2. Update your Media Kit

While sev­er­al non-ver­bal ele­ments play an impor­tant part in the impact your com­mu­ni­ca­tion cam­paign will have, the visu­al aspect remains the most sig­nif­i­cant one. An event’s reach is based on two basic ele­ments: vision and expo­sure. The for­mer sets your social approach and pro­fes­sion­al spir­it, the lat­ter defines how you inter­act with the pub­lic. Con­sis­ten­cy between vision and expo­sure is there­fore essen­tial to con­vey an authen­tic mes­sage — and that con­sis­ten­cy is based on your media kit’s visu­al atmos­phere.

Once you have a sched­ule, it is time to update your infor­ma­tion and com­mu­ni­ca­tion ele­ments.

Website

An event means inter­est­ed indi­vid­u­als and new peo­ple vis­it­ing your web­site. Check that it is up to date: are the ban­ner ads up to date, are the links to your social media still work­ing, are the photos/videos of good qual­i­ty? The web­site is your win­dow to the world, so make sure that the ele­ments and infor­ma­tion are opti­mised.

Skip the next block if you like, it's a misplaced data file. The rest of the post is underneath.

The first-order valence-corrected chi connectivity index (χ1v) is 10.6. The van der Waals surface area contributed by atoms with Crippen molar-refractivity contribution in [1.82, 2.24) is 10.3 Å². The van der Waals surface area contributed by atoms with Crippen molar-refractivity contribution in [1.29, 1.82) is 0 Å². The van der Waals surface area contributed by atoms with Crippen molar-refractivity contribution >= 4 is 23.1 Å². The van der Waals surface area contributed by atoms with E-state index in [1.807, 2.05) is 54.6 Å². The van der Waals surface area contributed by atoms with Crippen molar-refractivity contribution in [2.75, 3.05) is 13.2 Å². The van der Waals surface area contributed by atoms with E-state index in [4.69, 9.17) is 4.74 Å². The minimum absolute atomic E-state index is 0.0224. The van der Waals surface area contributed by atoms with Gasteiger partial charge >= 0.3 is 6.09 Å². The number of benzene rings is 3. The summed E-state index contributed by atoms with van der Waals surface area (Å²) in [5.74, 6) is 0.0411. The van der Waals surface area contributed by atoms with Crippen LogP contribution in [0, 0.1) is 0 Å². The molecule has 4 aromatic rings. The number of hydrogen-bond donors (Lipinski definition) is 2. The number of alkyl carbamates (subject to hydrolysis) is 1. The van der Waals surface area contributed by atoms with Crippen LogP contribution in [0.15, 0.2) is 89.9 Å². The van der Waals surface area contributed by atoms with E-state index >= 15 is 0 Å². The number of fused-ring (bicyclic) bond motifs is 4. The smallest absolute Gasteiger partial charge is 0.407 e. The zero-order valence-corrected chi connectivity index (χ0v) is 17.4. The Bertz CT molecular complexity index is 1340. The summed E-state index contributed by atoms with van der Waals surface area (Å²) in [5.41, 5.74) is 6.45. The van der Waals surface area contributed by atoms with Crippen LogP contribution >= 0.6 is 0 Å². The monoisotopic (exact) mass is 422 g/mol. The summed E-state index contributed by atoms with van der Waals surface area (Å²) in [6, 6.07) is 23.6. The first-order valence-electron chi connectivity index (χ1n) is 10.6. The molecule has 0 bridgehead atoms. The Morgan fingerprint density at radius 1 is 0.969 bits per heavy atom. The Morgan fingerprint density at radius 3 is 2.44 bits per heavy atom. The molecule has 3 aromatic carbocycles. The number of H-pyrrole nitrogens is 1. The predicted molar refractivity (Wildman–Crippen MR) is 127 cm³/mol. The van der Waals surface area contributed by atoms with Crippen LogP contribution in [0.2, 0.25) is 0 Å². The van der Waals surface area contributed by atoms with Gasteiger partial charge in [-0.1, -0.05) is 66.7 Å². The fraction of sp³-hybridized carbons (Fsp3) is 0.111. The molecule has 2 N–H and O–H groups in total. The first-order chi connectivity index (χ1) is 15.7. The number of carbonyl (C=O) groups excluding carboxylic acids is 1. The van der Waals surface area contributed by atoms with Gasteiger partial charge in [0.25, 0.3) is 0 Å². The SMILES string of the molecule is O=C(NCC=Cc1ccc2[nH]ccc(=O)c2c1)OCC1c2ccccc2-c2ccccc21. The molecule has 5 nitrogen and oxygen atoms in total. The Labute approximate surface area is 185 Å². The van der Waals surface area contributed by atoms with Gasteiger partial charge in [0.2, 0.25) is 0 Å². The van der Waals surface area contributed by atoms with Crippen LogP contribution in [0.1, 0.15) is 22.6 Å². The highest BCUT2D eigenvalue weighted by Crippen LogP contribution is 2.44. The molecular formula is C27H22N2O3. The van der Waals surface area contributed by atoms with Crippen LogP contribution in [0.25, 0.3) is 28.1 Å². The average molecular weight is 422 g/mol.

Email signature

Email is the most con­ve­nient way to com­mu­ni­cate with your cus­tomers and part­ners and it is made all the more rel­e­vant by a well-designed and infor­ma­tive sig­na­ture. Check that your com­pa­ny logo is clear­ly vis­i­ble, and do not hes­i­tate to men­tion the event in your email sig­na­ture — this shows your involve­ment and boosts inter­est in the event by dis­play­ing it as a mile­stone expect­ed by many!

Digital media: groups and social media